Today’s post is written by Carolyne Topdjian.
Writers who query a project to literary agents receive several rejections over the course
of a week, month, or year. Despite the quality of your writing, hook, and concept, there
will be times you wonder why you’re voluntarily putting yourself through the grueling
experience of pitching a manuscript.
Whether you’re thinking of beginning, continuing, or stopping the process of querying,
here are five reasons why it’s a good experience to have at any stage of your career.
1. It’s a Rite of Passage
A rite of passage is defined as a transitional period that prepares you for a new
role. I can’t think of a better description for querying.
“Becoming a writer” is not something that happens overnight. Like all careers or
lifestyles, it involves both personal and professional growth. So while it may sting,
slap, and hurt like a Brazilian wax job in January, querying is a necessary evil in
the process of becoming. It is the acne to your puberty. It is a zitty badge you
earn, rejection after rejection.
It’s okay if you’re teary eyed. You raise your chin and you wear your badges with
2. It Leads You to Your People
The query trenches are highly populated. You are not alone.
While I was querying my first novel, I knew few writers in real life. I joined social
media and boom: I was amazed at the #amquerying community thriving there! I
still am. The community makes all the nos worth it.
I pitched in various Twitter contests (which don’t negate the querying process, by
the way, but help bump your letter to the top of an agent’s inbox). I can’t
recommend this enough. Throughout the countless passes and rejections of my
manuscript, I met other writers just like me.
Other people got “the voices in my head.” Other people understood my woes, my
joys, my fears. (Shout out to #P2P16 and #PitchWars ’17 alum!) Only because I
was querying did I find my community and form friendships in what would
otherwise be an isolating, lonely career.
3. It Builds Moxie
Querying leads to rejections. A lot of them. There’s no way around this.
Rejections are always plural. They come in batches, in downpours, in boatloads.
They are heavyweight punches that catch you upside your jaw and send your
front incisor flying in a sprinkle of pink drool. (Thorry to thay, it thucks.)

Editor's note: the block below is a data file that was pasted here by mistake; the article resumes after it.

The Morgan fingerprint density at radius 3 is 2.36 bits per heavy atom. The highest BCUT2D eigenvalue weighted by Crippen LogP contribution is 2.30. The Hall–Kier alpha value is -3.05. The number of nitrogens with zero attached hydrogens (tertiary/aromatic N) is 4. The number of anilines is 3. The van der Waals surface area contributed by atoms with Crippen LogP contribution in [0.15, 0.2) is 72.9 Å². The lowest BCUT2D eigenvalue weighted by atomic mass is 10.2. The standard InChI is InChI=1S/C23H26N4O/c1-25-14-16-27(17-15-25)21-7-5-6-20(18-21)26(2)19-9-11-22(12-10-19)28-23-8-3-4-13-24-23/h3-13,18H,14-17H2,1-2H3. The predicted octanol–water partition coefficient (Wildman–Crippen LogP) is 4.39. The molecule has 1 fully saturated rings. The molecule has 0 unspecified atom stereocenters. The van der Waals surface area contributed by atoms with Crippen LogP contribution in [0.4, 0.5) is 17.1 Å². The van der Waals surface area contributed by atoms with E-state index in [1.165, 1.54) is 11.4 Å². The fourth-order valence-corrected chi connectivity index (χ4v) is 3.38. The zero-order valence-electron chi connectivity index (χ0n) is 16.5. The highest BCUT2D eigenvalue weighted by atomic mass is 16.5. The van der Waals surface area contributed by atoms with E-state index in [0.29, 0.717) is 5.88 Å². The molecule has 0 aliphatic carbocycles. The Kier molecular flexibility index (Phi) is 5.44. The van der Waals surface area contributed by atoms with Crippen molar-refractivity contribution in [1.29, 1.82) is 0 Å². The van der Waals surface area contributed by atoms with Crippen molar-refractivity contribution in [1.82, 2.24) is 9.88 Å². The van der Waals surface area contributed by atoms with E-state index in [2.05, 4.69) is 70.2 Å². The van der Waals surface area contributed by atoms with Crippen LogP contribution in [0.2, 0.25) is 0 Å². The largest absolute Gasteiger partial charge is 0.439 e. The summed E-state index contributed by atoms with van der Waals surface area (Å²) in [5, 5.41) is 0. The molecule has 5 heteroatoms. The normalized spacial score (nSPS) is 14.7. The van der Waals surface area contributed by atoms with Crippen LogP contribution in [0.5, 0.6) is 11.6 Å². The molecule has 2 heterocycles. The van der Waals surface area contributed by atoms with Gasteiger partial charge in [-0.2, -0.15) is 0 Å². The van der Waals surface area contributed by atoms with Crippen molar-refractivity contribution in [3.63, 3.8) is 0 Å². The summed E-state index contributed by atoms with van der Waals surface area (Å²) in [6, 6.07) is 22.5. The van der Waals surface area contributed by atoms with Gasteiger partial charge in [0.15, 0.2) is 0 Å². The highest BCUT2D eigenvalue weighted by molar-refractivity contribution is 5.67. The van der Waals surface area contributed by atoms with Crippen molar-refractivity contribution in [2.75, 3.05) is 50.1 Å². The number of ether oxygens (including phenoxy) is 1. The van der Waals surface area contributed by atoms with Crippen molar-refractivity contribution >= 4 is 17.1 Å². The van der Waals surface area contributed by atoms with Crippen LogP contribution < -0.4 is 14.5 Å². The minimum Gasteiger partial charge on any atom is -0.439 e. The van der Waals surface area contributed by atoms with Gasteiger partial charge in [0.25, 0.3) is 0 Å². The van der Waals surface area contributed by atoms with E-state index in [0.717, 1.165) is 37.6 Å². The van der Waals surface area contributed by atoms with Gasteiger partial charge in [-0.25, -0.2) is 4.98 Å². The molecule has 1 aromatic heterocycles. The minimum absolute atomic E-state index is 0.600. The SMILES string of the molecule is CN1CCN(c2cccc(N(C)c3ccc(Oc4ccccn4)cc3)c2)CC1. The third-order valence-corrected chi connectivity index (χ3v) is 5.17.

Yet once you clear the daze from your head, you’ll find you’re still standing, still
hoping, still querying. Are all writers masochists?
No. (Well, maybe some are.) But the real secret behind querying longevity is to
allow each rejection to toughen you that little bit more. Each pass from an
agent—be it in the form of radio silence or a personalized email—can prepare
you for an industry that is brutally honest with its criticism.
Yes, scar tissue doesn’t feel nice, but it can also serve as armor. If you want to
write long-term, it’s a good idea to develop armor as soon as possible. (Note:
armor can take many forms, like that community mentioned in point 2! It
requires neither insensitivity nor immunity to disappointment.)
Querying takes guts and, when all is said and done, it builds moxie.
4. It’s Networking
Querying does not guarantee you will find an agent. However, it does guarantee
you will make first contact, and with that, interact with in-the-know professionals.
In an ideal situation—even with an “I regret that…” response landing in your
inbox—you’ve managed to network. It is only through querying, through receiving
rejections, that I’m now acquainted with several agents.
By acquainted, I don’t mean I run in the same circles as agents. (I’m a reclusive
introvert, after all.) I mean when someone mentions “so and so” to me, I now
have an idea of which agency so-and-so belongs to, for how long, and what type
of work they represent. Why does this matter if they’ve rejected me?
Well, first off, they haven’t rejected me but a manuscript I pitched to them at one
point. And second, like all of the arts, publishing is a small world. Writers become
editors. Editors become agents. Agents become writers. It’s a circle of
input/output where creative and business professionals move and groove.
It’s always better not to start from scratch. Agents talk. Get to know them.
5. It’s Fun (No, that’s not a typo)
That moment when you hit send on a query letter is magical. Energies stir:
happiness, hope, faith, anticipation, a dream materializing into real, lived
experience. It’s an amazing feeling.
Don’t let the potential sting of rejection overrule your achievement. Celebrate:
you queried your manuscript! You put yourself out there! Allow yourself to enjoy
the moment. Every. Single. Time.
Final Word: It’s Foolproof
See numbers 1–5 on the list. Failure is not an option, regardless of outcome.
While querying may not feel good at all times, that’s not the same thing as it not
being good for you. Whether or not you get an agent through the process, writing
a query letter forces you to sharpen your craft. You’ll hone your pitch and better
understand your plot as well as your target readers. (How to write a strong query
is a lesson all on its own. There are entire workshops, publications, and
consultations devoted to the dos and don’ts of it.)
Either way, the result is always this: querying is good for you. It will earn you your
stripes. It will work your muscles, make you face your fears and rise to the
occasion. It will introduce you to publishing professionals and offer you a platform
for camaraderie with other writers.
There is no such thing as failure when it comes to querying. At the end of the
day, the process is full of potential to make you a better writer.
And that, in itself, is good practice.
Join the discussion
Robin T. Vale says
And, if you stick with the big five publishers it’s guaranteed safe, they have reputations to uphold.